In addition to my list from my previous (#5 on this thread) comment:
    Jose- barely made tropical storm strength, lasted one day, affected no one, would not have been named even twenty years ago. Add this to the other three to five named non-storms this year. Nothing wrong with good detection, just don’t compare today’s count with totals from past decades when many of these lightweights were not counted.

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  27. 27. da bahstid 5:55 am 08/31/2011

    No Carlyle, that’s different. Although I’d still be careful about accepting anything stated by any third-world country’s media. But additionally there’s nothing wrong with the quotes stated in that India-based site.

    Or…do you think there is? I suppose you’re upset he isn’t ranting and raving that we need to destroy every living thing off the face of the earth? Is that what you need to be happy in life?

    Maybe more important than that, you have made my point perfectly. You have just seen how sources aligning with your agenda are completely dishonest. But rather than re-evaluate the integrity of your position, you simply look for the next piece of ammunition to throw into the argument. Right and wrong don’t matter to you. Being dishonest is perfectly fine so long as it promotes your agenda.

    This of course is typical of people in the AGW denial crowd. Somehow or another people such as yourself can’t seem to realize that, if your position is so intensively dependant on perpetual dishonesty, then perhaps it has something to do with the fact that your position is wrong.

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  28. 28. Carlyle 8:15 am 08/31/2011

    Just explain for me the way that humans cause earthquakes & tsunamis. You have just shown that your ignorance of science is profound. Remember, this is the head of the IPCC who made this pronouncement. The actual reason he said it is that his Hindu faith teaches that mankind influences these things. Religion. Not science like much of the AGW argument. It does not compute. By the way, your dismissal of a so called third world newspaper is racist. A country that has produced some of mathematics most famous men, has a home built nuclear capacity & a space programme can only be dismissed in this way by an ignorant racist bigot who can not accept facts that counter his religion. This man is misguided by his religious faith. Just like you.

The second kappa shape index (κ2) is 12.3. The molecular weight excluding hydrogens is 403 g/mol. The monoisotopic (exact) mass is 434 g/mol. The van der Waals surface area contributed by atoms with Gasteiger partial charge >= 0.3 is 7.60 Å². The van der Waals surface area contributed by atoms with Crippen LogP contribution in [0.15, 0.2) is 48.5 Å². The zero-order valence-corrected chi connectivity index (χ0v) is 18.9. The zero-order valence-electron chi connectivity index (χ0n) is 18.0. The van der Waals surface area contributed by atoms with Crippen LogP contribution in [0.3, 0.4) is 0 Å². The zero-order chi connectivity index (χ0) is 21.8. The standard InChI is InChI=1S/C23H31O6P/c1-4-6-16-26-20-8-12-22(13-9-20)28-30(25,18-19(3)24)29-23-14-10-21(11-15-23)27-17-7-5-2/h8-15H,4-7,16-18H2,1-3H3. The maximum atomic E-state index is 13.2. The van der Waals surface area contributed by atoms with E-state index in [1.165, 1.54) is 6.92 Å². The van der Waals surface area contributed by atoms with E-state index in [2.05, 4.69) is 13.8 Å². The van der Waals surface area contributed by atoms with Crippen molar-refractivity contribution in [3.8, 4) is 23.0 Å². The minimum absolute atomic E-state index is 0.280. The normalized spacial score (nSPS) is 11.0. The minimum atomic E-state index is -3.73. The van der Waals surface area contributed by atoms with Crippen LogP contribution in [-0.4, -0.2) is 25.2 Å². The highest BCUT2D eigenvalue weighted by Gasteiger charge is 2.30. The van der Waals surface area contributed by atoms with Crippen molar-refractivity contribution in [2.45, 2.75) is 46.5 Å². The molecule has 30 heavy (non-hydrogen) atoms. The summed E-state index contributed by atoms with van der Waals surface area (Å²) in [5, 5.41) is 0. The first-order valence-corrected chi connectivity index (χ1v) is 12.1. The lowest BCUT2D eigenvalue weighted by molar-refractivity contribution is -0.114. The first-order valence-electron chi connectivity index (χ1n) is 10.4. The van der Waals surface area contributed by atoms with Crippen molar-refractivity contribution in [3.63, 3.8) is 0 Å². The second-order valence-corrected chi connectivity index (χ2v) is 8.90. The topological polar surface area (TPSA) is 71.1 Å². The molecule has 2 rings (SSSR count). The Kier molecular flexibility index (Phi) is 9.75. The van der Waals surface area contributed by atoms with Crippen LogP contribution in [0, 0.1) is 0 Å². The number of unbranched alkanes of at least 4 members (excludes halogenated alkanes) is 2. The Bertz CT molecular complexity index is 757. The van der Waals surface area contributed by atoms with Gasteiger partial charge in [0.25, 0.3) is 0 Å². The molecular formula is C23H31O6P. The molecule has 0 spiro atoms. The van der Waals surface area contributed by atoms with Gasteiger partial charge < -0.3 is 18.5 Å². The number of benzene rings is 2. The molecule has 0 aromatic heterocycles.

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  29. 29. da bahstid 9:22 am 08/31/2011

    Nice try, but now you’re just plain flaming. I haven’t noticed anyone making such a claim as climate change causing earthquakes…that’s just another example of your need to employ dishonesty ad lib. Just like the racist accusation…now that was rich. Exactly in line with the sort of editorializing of the sources you probably hold in high regard.

    In other words, as stated before, you NEED to lie perpetually to sustain your argument. Your argument depends desperately on it because the FACTS are all against you. This is why you have no credibility. No one on your side of the debate has any credibility, and this gets proven over and over again.

    We’re looking at four decades of warming simultaneously with four decades of reduced solar output. 2009 was the deepest solar minimum in possibly a century. Happening at the same time atmospheric CO2 has climbed 40% following 8000 YEARS of a highly stable 280ppm average. This is just the surface of things. And you want to claim it’s all mystical chance, magical powers conspiring together instead of the ONLY logical explanation. The writing is on the wall, 97% of publishing climate scientists are just calling it for what it is.

    You keep attempting to try and rationalize this as some sort of religious…thing? You’re the one that wants to detach from the scientific evidence and pretend Earth is somehow magically eternally resistant to change. Maybe you haven’t realized this, but this IS the fairy-tale Judeo-Christian view of things that you appear to ascribe to. Earth is a small pile of dust floating in space, it’s finite in mass and astronomically infinitesimal. You want to think it’s surface temps are impervious to the laws of physics that govern the rest of the universe. Hey that’s brilliant. The scientific community is not governed by such naive flights of religious fancy. You apparently don’t recognize that you are.

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  30. 30. Carlyle 5:20 pm 08/31/2011

    Incredible. Read post 25. The head of the IPCC declared that human activity was causing earth quakes & tsunamis.